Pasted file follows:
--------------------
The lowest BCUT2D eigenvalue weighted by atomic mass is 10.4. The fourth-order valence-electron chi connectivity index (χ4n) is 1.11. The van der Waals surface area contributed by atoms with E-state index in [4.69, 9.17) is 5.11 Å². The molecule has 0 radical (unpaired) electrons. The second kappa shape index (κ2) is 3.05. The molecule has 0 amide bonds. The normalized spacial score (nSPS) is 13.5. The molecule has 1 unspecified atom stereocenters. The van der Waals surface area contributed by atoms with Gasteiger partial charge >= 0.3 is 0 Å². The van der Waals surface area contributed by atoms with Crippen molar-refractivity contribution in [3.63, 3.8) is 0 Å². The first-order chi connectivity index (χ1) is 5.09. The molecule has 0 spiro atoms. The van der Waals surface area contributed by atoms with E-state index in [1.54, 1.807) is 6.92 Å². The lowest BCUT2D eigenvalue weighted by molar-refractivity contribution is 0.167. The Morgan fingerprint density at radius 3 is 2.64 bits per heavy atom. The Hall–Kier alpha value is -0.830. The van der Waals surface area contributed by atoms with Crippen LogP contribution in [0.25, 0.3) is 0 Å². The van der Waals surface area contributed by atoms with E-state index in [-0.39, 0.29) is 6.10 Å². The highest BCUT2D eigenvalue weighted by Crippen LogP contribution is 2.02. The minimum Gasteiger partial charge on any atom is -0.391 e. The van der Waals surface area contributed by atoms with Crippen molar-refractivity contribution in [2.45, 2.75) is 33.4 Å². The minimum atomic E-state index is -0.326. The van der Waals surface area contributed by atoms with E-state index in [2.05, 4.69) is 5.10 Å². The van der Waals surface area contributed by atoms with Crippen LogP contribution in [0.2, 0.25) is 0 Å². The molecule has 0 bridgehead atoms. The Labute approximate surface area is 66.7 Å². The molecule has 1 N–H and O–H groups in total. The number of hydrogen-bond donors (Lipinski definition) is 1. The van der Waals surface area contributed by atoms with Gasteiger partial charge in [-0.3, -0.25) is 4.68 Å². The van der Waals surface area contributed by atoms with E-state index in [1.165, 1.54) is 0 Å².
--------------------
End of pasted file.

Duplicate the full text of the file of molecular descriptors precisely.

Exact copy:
The lowest BCUT2D eigenvalue weighted by atomic mass is 10.4. The fourth-order valence-electron chi connectivity index (χ4n) is 1.11. The van der Waals surface area contributed by atoms with E-state index in [4.69, 9.17) is 5.11 Å². The molecule has 0 radical (unpaired) electrons. The second kappa shape index (κ2) is 3.05. The molecule has 0 amide bonds. The normalized spacial score (nSPS) is 13.5. The molecule has 1 unspecified atom stereocenters. The van der Waals surface area contributed by atoms with Gasteiger partial charge >= 0.3 is 0 Å². The van der Waals surface area contributed by atoms with Crippen molar-refractivity contribution in [3.63, 3.8) is 0 Å². The first-order chi connectivity index (χ1) is 5.09. The molecule has 0 spiro atoms. The van der Waals surface area contributed by atoms with E-state index in [1.54, 1.807) is 6.92 Å². The lowest BCUT2D eigenvalue weighted by molar-refractivity contribution is 0.167. The Morgan fingerprint density at radius 3 is 2.64 bits per heavy atom. The Hall–Kier alpha value is -0.830. The van der Waals surface area contributed by atoms with Crippen LogP contribution in [0.25, 0.3) is 0 Å². The van der Waals surface area contributed by atoms with E-state index in [-0.39, 0.29) is 6.10 Å². The highest BCUT2D eigenvalue weighted by Crippen LogP contribution is 2.02. The minimum Gasteiger partial charge on any atom is -0.391 e. The van der Waals surface area contributed by atoms with Crippen molar-refractivity contribution in [2.45, 2.75) is 33.4 Å². The minimum atomic E-state index is -0.326. The van der Waals surface area contributed by atoms with E-state index in [2.05, 4.69) is 5.10 Å². The van der Waals surface area contributed by atoms with Crippen LogP contribution in [0.2, 0.25) is 0 Å². The molecule has 0 bridgehead atoms. The Labute approximate surface area is 66.7 Å². The molecule has 1 N–H and O–H groups in total. The number of hydrogen-bond donors (Lipinski definition) is 1. The van der Waals surface area contributed by atoms with Gasteiger partial charge in [-0.3, -0.25) is 4.68 Å². The van der Waals surface area contributed by atoms with E-state index in [1.165, 1.54) is 0 Å².